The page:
A ballot listing for Bill Rosendahl, candidate for the local Los Angeles City Council 11th District, has been challenged by an opponent for the seat, who claims the occupational title listed by Rosendahl is misleading and inaccurate.
Flora Gil Krisiloff, a former area planning commissioner and candidate for the seat now held by Councilwoman Cindy Miscikowski in the Tuesday, March 8th, municipal primary election, filed a challenge Wednesday, November 10th, to opponent Rosendahl’s ballot listing as a university professor/journalist.
Other candidates who have filed for the 11th District seat include Angela Reddock, an attorney, and Paul Whitehead, school teacher.
Krisiloff — whose challenge letter was submitted by her campaign consultant, Rick Taylor — said Rosendahl should change his job title on the ballot because it is misleading.
Rosendahl teaches two classes, including Media and Politics and Public Affairs Television, at California State University, Dominguez Hills, but Krisiloff claimed that he is a lecturer and not an actual professor.
“This is serious and under the penalty of perjury,” she said. “It cuts to ethics and clarity and it is a big issue.”
The title of professor is advantageous and “means something,” Krisiloff said, especially in the 11th Council District, which includes universities such as UCLA and Loyola Marymount University.
Someone who teaches part-time and is a guest lecturer should not distinguish himself as a professor, which is the “highest level of faculty,” she said.
Rosendahl, a former vice president for political affairs at Adelphia Communications, said Krisiloff’s challenge is only a form of negative campaigning.
“I’m saddened that the sleazy politics that have been used in America today have been used on the local level,” he said. “I was surprised and taken aback. It’s a low class and cheap attack that has no merit.”
California State University at Dominguez Hills considers Rosendahl a “distinguished visiting professor” and the courses he teaches are accredited in the school course catalog, university officials said.
Rosendahl — who has been an adjunct faculty member at the university since Fall 2003 — said he discontinued his relationship with the university effective December 8th, to allow for his campaign.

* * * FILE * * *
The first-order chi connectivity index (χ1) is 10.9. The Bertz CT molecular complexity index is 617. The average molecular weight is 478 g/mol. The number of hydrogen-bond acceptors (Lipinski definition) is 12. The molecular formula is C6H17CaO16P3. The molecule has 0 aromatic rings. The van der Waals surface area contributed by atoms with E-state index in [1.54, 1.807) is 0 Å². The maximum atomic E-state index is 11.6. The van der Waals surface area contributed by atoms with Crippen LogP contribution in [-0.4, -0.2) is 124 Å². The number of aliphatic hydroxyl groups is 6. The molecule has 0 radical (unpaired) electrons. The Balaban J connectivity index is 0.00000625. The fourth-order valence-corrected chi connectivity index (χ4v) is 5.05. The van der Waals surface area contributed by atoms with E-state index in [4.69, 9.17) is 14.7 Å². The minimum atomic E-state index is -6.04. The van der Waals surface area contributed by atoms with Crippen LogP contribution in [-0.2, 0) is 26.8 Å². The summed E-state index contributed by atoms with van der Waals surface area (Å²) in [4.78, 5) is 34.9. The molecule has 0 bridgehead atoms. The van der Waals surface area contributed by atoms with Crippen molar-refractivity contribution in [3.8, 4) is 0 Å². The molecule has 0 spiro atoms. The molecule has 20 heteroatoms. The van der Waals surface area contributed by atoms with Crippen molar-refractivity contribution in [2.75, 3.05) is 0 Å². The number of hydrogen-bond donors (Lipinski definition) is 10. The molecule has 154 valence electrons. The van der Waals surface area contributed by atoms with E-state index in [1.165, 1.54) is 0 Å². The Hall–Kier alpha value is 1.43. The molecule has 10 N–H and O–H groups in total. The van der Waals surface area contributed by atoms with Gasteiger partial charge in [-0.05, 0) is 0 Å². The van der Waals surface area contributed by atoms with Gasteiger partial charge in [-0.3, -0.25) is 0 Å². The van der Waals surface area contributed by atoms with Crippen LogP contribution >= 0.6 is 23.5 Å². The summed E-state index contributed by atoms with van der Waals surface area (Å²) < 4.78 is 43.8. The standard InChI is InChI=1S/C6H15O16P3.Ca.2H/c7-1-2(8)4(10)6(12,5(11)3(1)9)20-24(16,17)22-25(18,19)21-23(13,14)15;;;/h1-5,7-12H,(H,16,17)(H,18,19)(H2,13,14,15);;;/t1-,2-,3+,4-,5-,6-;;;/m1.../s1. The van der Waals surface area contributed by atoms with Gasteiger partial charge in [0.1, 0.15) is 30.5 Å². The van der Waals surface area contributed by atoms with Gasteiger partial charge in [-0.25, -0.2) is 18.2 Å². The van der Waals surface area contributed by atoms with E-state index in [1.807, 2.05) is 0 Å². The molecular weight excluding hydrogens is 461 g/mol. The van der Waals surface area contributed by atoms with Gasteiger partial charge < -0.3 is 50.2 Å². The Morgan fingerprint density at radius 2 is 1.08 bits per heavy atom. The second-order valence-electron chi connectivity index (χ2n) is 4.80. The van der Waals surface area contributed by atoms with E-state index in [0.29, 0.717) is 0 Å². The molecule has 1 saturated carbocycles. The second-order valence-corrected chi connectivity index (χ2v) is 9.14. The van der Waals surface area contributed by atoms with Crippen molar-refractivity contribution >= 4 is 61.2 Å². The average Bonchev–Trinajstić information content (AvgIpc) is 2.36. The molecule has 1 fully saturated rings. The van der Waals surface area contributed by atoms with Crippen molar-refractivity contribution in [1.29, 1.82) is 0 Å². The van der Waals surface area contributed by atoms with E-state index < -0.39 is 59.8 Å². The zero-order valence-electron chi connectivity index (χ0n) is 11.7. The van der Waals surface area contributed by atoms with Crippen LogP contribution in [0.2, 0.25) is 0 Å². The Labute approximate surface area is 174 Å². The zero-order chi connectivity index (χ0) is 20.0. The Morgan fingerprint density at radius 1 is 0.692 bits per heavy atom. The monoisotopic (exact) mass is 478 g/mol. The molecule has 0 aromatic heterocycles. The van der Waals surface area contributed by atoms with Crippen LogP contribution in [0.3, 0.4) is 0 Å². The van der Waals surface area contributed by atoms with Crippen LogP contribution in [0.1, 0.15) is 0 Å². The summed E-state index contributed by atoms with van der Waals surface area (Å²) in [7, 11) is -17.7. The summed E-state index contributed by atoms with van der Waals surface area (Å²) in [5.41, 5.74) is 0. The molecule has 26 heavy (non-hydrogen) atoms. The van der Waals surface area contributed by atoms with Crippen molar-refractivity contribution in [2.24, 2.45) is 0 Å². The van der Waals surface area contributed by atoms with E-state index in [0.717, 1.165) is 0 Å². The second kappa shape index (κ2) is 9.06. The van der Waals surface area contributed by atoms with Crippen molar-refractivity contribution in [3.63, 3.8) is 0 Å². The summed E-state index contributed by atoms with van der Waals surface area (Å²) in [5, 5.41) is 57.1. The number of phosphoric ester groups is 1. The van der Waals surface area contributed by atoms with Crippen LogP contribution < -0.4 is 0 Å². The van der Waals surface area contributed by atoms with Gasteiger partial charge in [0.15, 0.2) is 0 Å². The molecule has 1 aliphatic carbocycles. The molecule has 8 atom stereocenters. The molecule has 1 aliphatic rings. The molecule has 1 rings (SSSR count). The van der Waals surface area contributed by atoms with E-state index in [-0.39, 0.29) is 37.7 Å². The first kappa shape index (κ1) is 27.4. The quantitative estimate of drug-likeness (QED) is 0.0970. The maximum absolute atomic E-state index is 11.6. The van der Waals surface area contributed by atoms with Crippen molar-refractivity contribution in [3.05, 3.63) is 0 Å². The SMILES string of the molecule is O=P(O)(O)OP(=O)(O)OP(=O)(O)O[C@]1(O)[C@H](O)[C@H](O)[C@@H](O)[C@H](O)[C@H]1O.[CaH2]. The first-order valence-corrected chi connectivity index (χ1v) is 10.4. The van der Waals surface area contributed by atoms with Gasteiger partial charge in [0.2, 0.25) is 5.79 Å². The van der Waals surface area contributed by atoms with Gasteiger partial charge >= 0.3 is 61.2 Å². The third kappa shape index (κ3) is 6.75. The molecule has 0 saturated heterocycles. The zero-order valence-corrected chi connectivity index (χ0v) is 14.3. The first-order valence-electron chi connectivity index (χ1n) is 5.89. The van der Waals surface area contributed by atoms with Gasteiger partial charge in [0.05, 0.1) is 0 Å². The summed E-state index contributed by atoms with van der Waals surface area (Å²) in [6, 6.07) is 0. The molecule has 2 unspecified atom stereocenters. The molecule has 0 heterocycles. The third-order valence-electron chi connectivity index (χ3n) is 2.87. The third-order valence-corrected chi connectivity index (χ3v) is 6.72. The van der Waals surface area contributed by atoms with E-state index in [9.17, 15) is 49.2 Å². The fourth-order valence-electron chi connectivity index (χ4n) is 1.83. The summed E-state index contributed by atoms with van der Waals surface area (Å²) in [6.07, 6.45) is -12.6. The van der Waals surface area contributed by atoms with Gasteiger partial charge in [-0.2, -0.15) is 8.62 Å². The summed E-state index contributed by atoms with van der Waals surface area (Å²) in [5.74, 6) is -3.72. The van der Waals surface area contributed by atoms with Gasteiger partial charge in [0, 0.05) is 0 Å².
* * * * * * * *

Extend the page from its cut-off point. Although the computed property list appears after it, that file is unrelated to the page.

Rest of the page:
He said he listed his title as professor on the ballot because “I am a university professor and a journalist.”
“I want an apology for this attack,” he said. “She should stick to the issues in the district. People are tired of negative campaigning.”
While Rosendahl is confident in his position as a university professor, Krisiloff, who is listed as an area planning commissioner on the ballot, begged to differ.
“He’s clearly not a professor, he’s a cable executive and he teaches part-time,” she argued. “I’d like to have him show the public what his job classification really is.”
According to Krisiloff, a university professor is someone who teaches full-time, has a Ph.D. and is on a tenure track at a university.
Edward Whetmore, dean of undergraduate studies at Cal State Dominguez Hills, said “distinguished visiting professor” is an honorary title and the university gave Rosendahl the title as part of his employment and based on his respected career.
“Someone of his caliber doesn’t come along every day,” Whetmore said. “We’re pleased to have that title bestowed upon him.”
Jamie Dote-Kwan, vice provost for academic affairs at Cal State Dominguez Hills, said professors have tenure-track positions at the university.
Adjunct faculty do not have tenure-track positions and are hired on a temporary basis, she said.
“Distinguished visiting professors” have no tenure at the university with visiting status, she said.
But Krisiloff said the visiting professor must be an actual professor before acquiring the title, which she alleges is not the case with Rosendahl.
“He was not even a professor before,” she said. “If he was, then he should produce the documentation.”
Rosendahl said he was given the title by the university out of respect for his work, and he supports his position, based on his experience.
“I stand on my character and my background,” he said. “I take running for office as a commitment to public service.”
Krisiloff said she filed the challenge Wednesday, November 10th, because of the Saturday, November 13th, deadline for candidate declaration.
Candidates have until Monday, December 13th, to drop out of the race.
Arleen Taylor, city elections chief, said the elections office received the letter challenging the ballot listing and referred the matter to the city attorney’s office.
Krisiloff said she will take the challenge to court if Rosendahl’s title is not changed, because of the seriousness of the issue.
“It’s unfortunate she has stooped to such a low level at this early in the campaign,” Rosendahl said.